You may not think about it much but memories centered on food are extremely powerful. They can be so vivid that just one bite can take you back to your childhood home’s kitchen. This proves that stories always go hand in hand with dishes.
The history of your favorite foods not only reveal where they came from and who cooked them first, but also why they’re still around today.
In many ways, the stories behind our favorite dishes connect us to traditions and flavors that make us who we are.
Here are incredible and beloved Filipino recipes, each with its own origin story.
Hailed by Anthony Bourdain as the perfect companion to a cold beer, sisig’s history is as rich as its flavor.
Initially, sisig was intended as a remedy for hangovers and nausea as its sourness was believed to tame dizziness. Back then, it was called “sisigan,” an old Tagalog term that translates to “to make it sour.”
The earliest mention of sisig dates back to 1732 in a Kapampangan dictionary by Diego Bergaño, a Spanish missionary. It was described as a salad of green papaya or guava with a dressing of salt, pepper, garlic, and vinegar. This early version hinted at the dish’s sour relish.
However, sisig’s modern version took a turn during the American Occupation. At Clark Base in Angeles City, Pampanga, US Air Force personnel discarded pig heads and considered them waste.
Resourceful locals, disheartened by the wastage of edible parts, bought these discarded portions at a low cost. They boiled the heads, sliced off the ears and jowls, and incorporated these into the sour relish. This formed the precursor of today’s sisig.
Filipinos can thank Lucia Cunanan, fondly known as “Aling Lucing” for the sisig we know and love today. While preserving the traditional Kapampangan essence, she elevated the dish by grilling the boiled meat, chopping it finely, frying it with pig brains and chicken livers, and presenting it on a sizzling plate.
Her version shifted the focus from the dish’s sourness to the delightful combination of crunchy pig ear cartilage and the creamy texture of liver and brains. Aling Lucing’s innovation propelled sisig from a regional gem to a national sensation.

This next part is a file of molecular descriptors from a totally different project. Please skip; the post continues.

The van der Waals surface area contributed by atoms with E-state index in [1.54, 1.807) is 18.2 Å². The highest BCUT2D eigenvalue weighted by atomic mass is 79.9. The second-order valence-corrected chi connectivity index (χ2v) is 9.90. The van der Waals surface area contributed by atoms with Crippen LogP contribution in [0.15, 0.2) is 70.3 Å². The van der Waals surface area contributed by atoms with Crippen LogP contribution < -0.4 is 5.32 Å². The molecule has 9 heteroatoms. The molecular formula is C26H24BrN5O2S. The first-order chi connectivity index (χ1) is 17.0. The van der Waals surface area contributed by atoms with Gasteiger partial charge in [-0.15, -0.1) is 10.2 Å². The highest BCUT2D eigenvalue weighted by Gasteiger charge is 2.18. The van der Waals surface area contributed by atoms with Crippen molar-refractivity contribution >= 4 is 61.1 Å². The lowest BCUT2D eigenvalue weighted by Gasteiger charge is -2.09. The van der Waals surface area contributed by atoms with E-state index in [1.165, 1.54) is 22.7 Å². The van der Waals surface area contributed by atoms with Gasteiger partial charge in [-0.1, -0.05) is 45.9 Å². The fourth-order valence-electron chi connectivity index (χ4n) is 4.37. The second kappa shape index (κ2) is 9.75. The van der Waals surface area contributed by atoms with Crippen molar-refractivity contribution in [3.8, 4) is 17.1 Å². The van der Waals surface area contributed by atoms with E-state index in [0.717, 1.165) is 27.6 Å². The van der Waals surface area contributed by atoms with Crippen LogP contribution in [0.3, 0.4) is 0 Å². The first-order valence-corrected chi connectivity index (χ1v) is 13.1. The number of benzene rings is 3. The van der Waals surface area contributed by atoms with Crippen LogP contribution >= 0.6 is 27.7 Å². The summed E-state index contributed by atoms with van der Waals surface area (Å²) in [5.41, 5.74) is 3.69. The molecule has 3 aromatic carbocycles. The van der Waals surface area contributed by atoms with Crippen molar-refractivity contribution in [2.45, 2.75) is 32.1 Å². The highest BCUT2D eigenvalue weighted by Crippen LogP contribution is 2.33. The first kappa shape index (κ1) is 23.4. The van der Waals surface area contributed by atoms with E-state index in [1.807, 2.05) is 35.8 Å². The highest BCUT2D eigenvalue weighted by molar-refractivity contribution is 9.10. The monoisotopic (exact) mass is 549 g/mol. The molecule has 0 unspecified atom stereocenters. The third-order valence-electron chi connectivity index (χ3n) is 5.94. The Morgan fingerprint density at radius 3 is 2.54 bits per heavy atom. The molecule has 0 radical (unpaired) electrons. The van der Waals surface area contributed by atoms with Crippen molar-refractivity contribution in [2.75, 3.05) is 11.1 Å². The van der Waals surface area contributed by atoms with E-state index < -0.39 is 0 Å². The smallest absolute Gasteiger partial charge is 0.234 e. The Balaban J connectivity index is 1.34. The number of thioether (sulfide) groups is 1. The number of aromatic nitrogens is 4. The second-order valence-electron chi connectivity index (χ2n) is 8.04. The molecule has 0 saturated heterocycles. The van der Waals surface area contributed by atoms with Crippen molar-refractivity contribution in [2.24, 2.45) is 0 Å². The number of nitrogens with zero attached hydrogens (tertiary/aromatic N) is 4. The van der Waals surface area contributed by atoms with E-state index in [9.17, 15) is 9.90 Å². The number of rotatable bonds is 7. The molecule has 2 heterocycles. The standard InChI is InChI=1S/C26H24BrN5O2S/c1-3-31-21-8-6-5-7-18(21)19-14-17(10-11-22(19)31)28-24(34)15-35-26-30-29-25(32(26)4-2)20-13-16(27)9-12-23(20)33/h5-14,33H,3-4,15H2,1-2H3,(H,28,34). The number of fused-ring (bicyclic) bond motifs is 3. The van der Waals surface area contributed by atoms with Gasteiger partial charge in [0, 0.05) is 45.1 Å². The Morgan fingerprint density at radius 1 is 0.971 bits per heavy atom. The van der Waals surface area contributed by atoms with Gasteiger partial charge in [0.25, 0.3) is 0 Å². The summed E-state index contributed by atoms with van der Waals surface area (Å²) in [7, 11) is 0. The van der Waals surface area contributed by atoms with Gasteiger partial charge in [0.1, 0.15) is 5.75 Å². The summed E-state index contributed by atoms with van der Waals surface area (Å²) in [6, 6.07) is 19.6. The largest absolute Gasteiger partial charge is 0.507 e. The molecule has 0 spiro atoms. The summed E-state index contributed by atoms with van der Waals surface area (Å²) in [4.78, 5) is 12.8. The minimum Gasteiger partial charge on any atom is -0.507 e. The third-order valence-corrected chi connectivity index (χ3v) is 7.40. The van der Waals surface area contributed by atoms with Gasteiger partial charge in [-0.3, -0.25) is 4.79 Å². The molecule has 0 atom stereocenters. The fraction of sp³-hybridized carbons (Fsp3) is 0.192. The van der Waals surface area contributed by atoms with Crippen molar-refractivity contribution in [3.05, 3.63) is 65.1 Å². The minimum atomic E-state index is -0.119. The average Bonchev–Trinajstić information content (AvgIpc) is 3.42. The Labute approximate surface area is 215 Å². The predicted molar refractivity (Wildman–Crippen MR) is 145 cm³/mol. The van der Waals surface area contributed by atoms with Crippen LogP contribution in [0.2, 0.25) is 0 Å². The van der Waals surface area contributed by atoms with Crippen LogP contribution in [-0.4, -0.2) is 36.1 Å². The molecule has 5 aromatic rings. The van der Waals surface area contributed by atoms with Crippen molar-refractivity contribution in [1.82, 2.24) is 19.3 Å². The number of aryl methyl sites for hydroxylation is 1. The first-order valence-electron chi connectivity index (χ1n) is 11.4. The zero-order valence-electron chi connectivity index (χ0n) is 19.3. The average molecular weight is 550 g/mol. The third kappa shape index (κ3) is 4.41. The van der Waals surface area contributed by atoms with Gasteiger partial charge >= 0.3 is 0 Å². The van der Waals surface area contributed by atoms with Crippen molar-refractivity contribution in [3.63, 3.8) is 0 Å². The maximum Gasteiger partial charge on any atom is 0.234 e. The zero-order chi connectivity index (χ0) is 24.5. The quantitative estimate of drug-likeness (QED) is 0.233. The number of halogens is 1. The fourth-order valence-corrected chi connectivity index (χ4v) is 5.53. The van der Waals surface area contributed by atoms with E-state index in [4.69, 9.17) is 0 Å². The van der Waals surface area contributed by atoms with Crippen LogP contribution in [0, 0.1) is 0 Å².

Angeles City proudly calls itself the “Sisig Capital of the Philippines.” The city solidified its claim to fame in 2003 by hosting the inaugural Sadsaran Qng Angeles (Sisig Festival), further cementing its status as the epicenter of this beloved Filipino dish.
Adobo has tons of variations across the country, with each region infusing its produce and flavor profile into this dish. Wherever you go, you’re bound to find an adobo recipe that’s slightly different from the last.
But one thing is for sure — adobo is a dish that’s loved by many, and its origins are deeply rooted in Philippine history.
At its core, adobo is a mix of protein — be it chicken, pork, or fish — braised in vinegar, seasoned with garlic, and peppered with black peppercorns.
Its roots can be traced back to Malay voyagers who first stepped foot on Philippine shores who used a mixture of vinegar and salt to preserve food in the tropical heat. This was the easiest and most common method to extend the shelf life of food before the era of refrigeration.
When the Spanish colonizers set foot in the Philippines, they observed how locals marinated their meats and fish in vinegar. The existence of Adobo was first recorded by Spaniard Pedro de San Buenaventura in 1613.
In Buenaventura’s dictionary, this dish was called “adobo de los naturales,” drawing parallels to Spanish and Mexican dishes with the same name.
As expected, according to food historian Raymond Sokolov, the elements of adobo were already common to Filipino cuisine long before Ferdinand Magellan’s voyage, although the original name of this dish is unknown.